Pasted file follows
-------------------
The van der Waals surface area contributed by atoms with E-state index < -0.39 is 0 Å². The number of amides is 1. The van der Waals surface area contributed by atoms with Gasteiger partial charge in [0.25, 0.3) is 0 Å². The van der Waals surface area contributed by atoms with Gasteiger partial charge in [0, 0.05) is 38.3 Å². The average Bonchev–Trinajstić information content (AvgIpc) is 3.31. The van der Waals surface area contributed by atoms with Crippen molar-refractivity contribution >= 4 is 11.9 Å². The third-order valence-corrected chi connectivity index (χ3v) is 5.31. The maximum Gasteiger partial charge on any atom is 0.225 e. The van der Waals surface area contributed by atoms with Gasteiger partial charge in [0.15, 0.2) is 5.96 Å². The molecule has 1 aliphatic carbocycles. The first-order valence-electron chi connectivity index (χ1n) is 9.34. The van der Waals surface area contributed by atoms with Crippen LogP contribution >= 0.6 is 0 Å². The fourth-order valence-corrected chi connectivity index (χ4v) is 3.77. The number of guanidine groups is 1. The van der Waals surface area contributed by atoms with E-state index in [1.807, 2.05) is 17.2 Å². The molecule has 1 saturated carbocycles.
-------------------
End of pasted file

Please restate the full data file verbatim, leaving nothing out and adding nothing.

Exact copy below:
The van der Waals surface area contributed by atoms with E-state index < -0.39 is 0 Å². The number of amides is 1. The van der Waals surface area contributed by atoms with Gasteiger partial charge in [0.25, 0.3) is 0 Å². The van der Waals surface area contributed by atoms with Gasteiger partial charge in [0, 0.05) is 38.3 Å². The average Bonchev–Trinajstić information content (AvgIpc) is 3.31. The van der Waals surface area contributed by atoms with Crippen molar-refractivity contribution >= 4 is 11.9 Å². The third-order valence-corrected chi connectivity index (χ3v) is 5.31. The maximum Gasteiger partial charge on any atom is 0.225 e. The van der Waals surface area contributed by atoms with Gasteiger partial charge in [0.15, 0.2) is 5.96 Å². The molecule has 1 aliphatic carbocycles. The first-order valence-electron chi connectivity index (χ1n) is 9.34. The van der Waals surface area contributed by atoms with Crippen LogP contribution >= 0.6 is 0 Å². The fourth-order valence-corrected chi connectivity index (χ4v) is 3.77. The number of guanidine groups is 1. The van der Waals surface area contributed by atoms with E-state index in [1.807, 2.05) is 17.2 Å². The molecule has 1 saturated carbocycles.